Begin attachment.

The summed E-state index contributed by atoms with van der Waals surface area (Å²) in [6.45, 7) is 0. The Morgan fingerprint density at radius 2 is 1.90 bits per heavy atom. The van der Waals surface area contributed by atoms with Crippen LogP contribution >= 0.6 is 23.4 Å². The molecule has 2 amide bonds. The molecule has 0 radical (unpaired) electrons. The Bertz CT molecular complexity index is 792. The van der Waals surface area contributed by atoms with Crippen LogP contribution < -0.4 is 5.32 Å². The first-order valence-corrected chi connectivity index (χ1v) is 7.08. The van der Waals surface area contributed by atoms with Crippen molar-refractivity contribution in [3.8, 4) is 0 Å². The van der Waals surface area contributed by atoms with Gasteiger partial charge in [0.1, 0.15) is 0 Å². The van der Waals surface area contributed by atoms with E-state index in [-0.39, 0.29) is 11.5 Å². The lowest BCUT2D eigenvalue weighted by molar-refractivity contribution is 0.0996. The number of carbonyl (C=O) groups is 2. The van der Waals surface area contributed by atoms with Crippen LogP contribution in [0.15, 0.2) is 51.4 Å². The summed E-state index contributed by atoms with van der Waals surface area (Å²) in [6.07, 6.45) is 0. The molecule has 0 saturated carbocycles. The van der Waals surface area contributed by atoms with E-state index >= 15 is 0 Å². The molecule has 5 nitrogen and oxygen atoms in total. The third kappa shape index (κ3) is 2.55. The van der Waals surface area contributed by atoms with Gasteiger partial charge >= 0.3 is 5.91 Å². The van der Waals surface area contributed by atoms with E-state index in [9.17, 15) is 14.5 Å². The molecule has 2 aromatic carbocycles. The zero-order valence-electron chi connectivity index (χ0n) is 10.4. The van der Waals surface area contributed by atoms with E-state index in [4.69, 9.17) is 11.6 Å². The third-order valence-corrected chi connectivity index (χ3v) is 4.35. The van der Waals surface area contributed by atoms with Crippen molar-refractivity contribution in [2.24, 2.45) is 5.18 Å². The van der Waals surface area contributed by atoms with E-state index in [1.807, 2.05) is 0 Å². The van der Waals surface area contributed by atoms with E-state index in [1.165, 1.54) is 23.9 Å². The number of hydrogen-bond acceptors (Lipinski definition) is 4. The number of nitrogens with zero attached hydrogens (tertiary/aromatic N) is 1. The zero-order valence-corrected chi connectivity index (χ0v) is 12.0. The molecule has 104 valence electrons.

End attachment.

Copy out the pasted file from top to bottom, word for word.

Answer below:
The summed E-state index contributed by atoms with van der Waals surface area (Å²) in [6.45, 7) is 0. The Morgan fingerprint density at radius 2 is 1.90 bits per heavy atom. The van der Waals surface area contributed by atoms with Crippen LogP contribution >= 0.6 is 23.4 Å². The molecule has 2 amide bonds. The molecule has 0 radical (unpaired) electrons. The Bertz CT molecular complexity index is 792. The van der Waals surface area contributed by atoms with Crippen LogP contribution < -0.4 is 5.32 Å². The first-order valence-corrected chi connectivity index (χ1v) is 7.08. The van der Waals surface area contributed by atoms with Crippen molar-refractivity contribution in [3.8, 4) is 0 Å². The van der Waals surface area contributed by atoms with Gasteiger partial charge in [0.1, 0.15) is 0 Å². The van der Waals surface area contributed by atoms with E-state index in [-0.39, 0.29) is 11.5 Å². The lowest BCUT2D eigenvalue weighted by molar-refractivity contribution is 0.0996. The number of carbonyl (C=O) groups is 2. The van der Waals surface area contributed by atoms with Crippen LogP contribution in [0.15, 0.2) is 51.4 Å². The summed E-state index contributed by atoms with van der Waals surface area (Å²) in [6.07, 6.45) is 0. The molecule has 0 saturated carbocycles. The van der Waals surface area contributed by atoms with E-state index >= 15 is 0 Å². The molecule has 5 nitrogen and oxygen atoms in total. The third kappa shape index (κ3) is 2.55. The van der Waals surface area contributed by atoms with Gasteiger partial charge >= 0.3 is 5.91 Å². The van der Waals surface area contributed by atoms with E-state index in [9.17, 15) is 14.5 Å². The molecule has 2 aromatic carbocycles. The zero-order valence-electron chi connectivity index (χ0n) is 10.4. The van der Waals surface area contributed by atoms with E-state index in [4.69, 9.17) is 11.6 Å². The third-order valence-corrected chi connectivity index (χ3v) is 4.35. The van der Waals surface area contributed by atoms with Crippen molar-refractivity contribution in [2.24, 2.45) is 5.18 Å². The van der Waals surface area contributed by atoms with E-state index in [1.807, 2.05) is 0 Å². The van der Waals surface area contributed by atoms with E-state index in [1.165, 1.54) is 23.9 Å². The number of hydrogen-bond acceptors (Lipinski definition) is 4. The number of nitrogens with zero attached hydrogens (tertiary/aromatic N) is 1. The zero-order valence-corrected chi connectivity index (χ0v) is 12.0. The molecule has 104 valence electrons.